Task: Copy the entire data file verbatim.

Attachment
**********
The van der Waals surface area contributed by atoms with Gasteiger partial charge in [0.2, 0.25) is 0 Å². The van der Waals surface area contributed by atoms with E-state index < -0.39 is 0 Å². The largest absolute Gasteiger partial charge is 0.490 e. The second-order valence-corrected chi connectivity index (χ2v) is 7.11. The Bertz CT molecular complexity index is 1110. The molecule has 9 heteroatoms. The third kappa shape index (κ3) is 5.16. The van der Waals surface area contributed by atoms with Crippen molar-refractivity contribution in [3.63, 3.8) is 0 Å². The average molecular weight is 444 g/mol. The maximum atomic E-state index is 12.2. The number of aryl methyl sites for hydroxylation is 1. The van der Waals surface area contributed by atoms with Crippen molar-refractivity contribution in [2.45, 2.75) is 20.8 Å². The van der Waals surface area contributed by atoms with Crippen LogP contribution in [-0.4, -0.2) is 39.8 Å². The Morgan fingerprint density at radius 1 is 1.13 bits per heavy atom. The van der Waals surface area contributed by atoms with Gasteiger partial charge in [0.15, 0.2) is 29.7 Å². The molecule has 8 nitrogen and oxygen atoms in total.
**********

The van der Waals surface area contributed by atoms with Gasteiger partial charge in [0.2, 0.25) is 0 Å². The van der Waals surface area contributed by atoms with E-state index < -0.39 is 0 Å². The largest absolute Gasteiger partial charge is 0.490 e. The second-order valence-corrected chi connectivity index (χ2v) is 7.11. The Bertz CT molecular complexity index is 1110. The molecule has 9 heteroatoms. The third kappa shape index (κ3) is 5.16. The van der Waals surface area contributed by atoms with Crippen molar-refractivity contribution in [3.63, 3.8) is 0 Å². The average molecular weight is 444 g/mol. The maximum atomic E-state index is 12.2. The number of aryl methyl sites for hydroxylation is 1. The van der Waals surface area contributed by atoms with Crippen molar-refractivity contribution in [2.45, 2.75) is 20.8 Å². The van der Waals surface area contributed by atoms with Crippen LogP contribution in [-0.4, -0.2) is 39.8 Å². The Morgan fingerprint density at radius 1 is 1.13 bits per heavy atom. The van der Waals surface area contributed by atoms with Gasteiger partial charge in [0.15, 0.2) is 29.7 Å². The molecule has 8 nitrogen and oxygen atoms in total.